5 Ways Vegetarians Put Themselves in Danger of Weight Gain

It’s well known that a vegetarian or vegan diet has the potential to be healthy. We see proof of this every day, and we know that vegetable sources of protein, fat, and fiber are super healthy for us. Studies have shown that diets high in fiber mixed with plenty of healthy vegetables can improve your weight.



But, for some of us, falling into that cycle of gaining weight can still be a problem, even on a vegetarian or vegan diet. There are still several hidden traps to be wary of because these can still cause unwanted or unmeasured weight gain for many vegetarians and vegans.
• Ignoring or accidentally eating added Sugars
• Falling into the ease of processed foods rather than cooking your own foods
• An imbalance of your macros
• Distorting portion sizes
• Eating foods that are easy to eat too much

In our world of convenience, it’s much easier to grab a pre-prepped food from the frozen section, like that Michael Angelo’s Vegetarian Lasagna we all love so much. After all, it’s what? 45 minutes in the oven. It can’t be easier.

Just pull it out of the freezer when you get home, pop it in the oven, run to the bedroom and change into your sweats, get the kids through their homework, and maybe set the table. By then, your processed lasagna is ready. All you had to do was reach in the freezer.
There’s a problem though, and this covers at least three of the traps mentioned above. For one thing, did you happen to catch how many grams of added sugars there are in each serving? That number on your Nutrition Facts label isn’t the overall amount by the package. It’s by serving size.
Secondly, what kind of fats were added to that easy to cook meal? Are they healthy fats? Probably not.

Processed foods like frozen lasagnas, vegan ice cream, or vegetarian-friendly cakes often contain preservatives and fats to keep them stable during storage for longer periods of time. Just because something isn’t so detrimental to your health that it becomes a concern for the FDA doesn’t mean it’s healthy.

Finally, pasta, the likes of which these frozen processed foods are usually prepared with, are easy to eat in short time spans. Your body doesn’t have an immediate response to your fullness level when you eat carbs and burn glucose. There is a delayed reaction of anywhere from 20 minutes to half an hour. It takes less than that to overeat on foods like pasta.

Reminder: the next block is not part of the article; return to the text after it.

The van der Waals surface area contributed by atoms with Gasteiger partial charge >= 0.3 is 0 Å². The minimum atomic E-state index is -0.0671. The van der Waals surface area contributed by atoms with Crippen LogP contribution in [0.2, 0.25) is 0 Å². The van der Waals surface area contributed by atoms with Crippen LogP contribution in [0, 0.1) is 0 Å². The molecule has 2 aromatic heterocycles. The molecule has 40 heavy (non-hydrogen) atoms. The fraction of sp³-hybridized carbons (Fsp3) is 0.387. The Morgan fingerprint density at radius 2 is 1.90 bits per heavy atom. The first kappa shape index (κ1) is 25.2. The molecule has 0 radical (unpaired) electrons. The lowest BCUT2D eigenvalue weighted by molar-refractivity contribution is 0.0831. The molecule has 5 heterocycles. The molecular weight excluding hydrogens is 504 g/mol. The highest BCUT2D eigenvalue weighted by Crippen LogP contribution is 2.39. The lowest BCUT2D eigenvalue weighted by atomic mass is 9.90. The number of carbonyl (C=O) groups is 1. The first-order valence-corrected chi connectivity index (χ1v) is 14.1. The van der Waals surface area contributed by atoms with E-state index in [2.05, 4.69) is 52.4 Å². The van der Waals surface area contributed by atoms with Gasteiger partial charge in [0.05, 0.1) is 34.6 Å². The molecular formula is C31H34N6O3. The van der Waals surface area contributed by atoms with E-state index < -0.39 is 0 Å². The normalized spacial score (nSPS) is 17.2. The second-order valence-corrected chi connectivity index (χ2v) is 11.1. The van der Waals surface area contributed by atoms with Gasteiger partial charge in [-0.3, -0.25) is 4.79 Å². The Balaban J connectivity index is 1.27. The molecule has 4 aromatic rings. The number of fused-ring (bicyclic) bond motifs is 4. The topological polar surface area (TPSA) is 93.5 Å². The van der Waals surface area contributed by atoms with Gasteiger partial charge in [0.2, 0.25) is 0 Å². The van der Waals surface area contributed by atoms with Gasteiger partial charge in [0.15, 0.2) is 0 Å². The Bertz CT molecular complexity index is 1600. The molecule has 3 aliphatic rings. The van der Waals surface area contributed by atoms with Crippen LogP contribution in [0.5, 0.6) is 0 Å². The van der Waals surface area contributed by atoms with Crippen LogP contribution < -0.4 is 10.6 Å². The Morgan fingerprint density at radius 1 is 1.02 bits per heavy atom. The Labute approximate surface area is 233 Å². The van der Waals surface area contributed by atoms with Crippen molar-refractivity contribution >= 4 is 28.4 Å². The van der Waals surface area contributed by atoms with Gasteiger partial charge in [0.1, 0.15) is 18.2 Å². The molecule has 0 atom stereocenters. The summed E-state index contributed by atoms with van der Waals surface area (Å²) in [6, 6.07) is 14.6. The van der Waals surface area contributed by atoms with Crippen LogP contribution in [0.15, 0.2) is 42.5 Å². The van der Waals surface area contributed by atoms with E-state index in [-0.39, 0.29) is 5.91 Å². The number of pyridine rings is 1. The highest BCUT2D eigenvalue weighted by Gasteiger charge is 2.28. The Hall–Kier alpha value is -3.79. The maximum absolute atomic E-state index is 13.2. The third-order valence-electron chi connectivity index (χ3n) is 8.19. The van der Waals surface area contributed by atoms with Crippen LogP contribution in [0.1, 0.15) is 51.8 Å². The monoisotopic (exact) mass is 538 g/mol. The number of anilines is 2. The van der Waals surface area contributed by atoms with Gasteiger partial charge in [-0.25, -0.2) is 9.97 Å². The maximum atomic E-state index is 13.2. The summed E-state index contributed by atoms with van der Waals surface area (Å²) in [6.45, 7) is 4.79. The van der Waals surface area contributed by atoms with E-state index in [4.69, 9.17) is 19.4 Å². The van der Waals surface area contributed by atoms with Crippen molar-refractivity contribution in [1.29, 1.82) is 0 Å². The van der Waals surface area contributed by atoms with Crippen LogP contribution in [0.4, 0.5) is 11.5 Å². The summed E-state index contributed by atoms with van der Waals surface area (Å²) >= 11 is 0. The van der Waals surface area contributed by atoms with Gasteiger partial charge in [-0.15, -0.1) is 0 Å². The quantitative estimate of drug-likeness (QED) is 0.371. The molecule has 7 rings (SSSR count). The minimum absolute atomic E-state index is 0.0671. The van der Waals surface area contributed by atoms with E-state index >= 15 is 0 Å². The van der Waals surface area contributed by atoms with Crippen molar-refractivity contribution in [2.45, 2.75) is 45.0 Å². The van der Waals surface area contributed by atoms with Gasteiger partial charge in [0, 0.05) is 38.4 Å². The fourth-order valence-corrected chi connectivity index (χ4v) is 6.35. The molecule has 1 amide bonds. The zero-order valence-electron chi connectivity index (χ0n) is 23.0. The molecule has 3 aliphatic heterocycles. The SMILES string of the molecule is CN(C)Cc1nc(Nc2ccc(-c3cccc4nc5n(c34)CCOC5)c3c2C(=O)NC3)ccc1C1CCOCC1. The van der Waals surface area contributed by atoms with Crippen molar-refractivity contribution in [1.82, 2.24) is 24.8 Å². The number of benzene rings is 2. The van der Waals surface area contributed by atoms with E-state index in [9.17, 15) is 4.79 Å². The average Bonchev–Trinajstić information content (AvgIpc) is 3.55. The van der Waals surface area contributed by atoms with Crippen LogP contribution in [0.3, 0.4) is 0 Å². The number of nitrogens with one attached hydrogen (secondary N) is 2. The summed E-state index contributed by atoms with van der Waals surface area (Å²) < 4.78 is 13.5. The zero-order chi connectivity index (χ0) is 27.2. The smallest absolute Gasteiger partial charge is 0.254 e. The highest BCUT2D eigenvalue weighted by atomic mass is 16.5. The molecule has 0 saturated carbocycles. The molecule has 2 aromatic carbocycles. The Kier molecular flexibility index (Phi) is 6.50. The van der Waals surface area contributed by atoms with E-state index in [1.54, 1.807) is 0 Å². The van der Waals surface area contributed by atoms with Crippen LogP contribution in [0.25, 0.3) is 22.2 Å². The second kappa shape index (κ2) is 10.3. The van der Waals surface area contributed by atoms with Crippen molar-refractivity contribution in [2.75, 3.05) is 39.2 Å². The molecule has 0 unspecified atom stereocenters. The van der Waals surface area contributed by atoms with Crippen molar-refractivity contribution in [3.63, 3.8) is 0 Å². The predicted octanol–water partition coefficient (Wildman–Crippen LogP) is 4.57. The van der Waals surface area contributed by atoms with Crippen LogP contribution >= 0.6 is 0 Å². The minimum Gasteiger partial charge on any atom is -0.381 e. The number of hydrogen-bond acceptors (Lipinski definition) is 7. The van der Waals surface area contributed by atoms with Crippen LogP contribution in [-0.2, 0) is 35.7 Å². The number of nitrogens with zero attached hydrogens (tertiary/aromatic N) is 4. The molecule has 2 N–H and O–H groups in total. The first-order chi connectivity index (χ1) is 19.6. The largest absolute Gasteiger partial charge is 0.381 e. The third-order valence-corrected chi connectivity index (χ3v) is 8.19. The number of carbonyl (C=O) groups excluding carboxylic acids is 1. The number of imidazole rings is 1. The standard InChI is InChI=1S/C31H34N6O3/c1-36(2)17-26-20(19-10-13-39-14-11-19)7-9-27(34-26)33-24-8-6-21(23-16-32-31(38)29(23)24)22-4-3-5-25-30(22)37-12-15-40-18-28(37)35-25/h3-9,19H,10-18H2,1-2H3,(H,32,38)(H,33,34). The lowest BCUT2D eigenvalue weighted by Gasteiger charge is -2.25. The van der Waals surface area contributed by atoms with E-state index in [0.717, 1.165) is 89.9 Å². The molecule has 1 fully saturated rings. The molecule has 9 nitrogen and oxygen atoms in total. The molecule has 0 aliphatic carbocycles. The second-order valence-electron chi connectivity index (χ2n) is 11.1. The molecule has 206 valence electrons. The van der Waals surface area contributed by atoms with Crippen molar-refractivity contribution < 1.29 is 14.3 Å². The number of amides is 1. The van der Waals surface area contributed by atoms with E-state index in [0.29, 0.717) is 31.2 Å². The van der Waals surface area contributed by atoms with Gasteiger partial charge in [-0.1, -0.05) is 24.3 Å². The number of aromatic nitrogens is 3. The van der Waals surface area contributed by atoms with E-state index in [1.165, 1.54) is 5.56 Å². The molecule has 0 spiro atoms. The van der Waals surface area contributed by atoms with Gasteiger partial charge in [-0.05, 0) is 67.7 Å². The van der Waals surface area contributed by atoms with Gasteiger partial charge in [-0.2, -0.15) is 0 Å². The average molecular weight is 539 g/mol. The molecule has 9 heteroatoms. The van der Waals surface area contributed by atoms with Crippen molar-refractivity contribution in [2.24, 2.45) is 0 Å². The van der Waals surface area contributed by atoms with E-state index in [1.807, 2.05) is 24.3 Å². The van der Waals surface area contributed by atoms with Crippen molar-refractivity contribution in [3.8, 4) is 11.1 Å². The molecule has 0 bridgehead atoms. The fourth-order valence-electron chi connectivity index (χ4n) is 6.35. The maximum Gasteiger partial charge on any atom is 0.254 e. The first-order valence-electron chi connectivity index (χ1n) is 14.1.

Many processed foods like pasta are super easy to eat in large portions which partly plays into a distortion of portion sizes. The other part of understanding portions is understanding serving sizes and nutrition facts labels.

This is partially changing so that now foods have to include the total count of calories, fats, protein, and carbs in the whole package. In the meantime, however, it’s important to pay attention to your portion and serving sizes.

While we’re talking about Protein, Carbohydrates, Fats, and Calories, let’s talk about macro balances. This is probably the biggest trap for vegetarians. Understanding how many of your calories need to come from fat, protein, and carbs is important.



It doesn’t matter if you’re a glucose burning vegan, or maybe a Ketogenic Vegetarian, you have to know the macros for which you’re aiming, and then measure and balance out what you eat. Either way, eating too much protein is a good way to gain weight under the wrong conditions. So, if you’re a vegetarian relying on meat substitutes, or maybe beans, to get adequate complete proteins, you should track what you consume.

Basically, it’s just as easy to fall into bad and unhealthy eating habits as a vegetarian as it is in any other diet pattern. Your success will come down to understanding what you’re eating, how much you need to eat, and staying away from added sugars and preservatives in processed foods.

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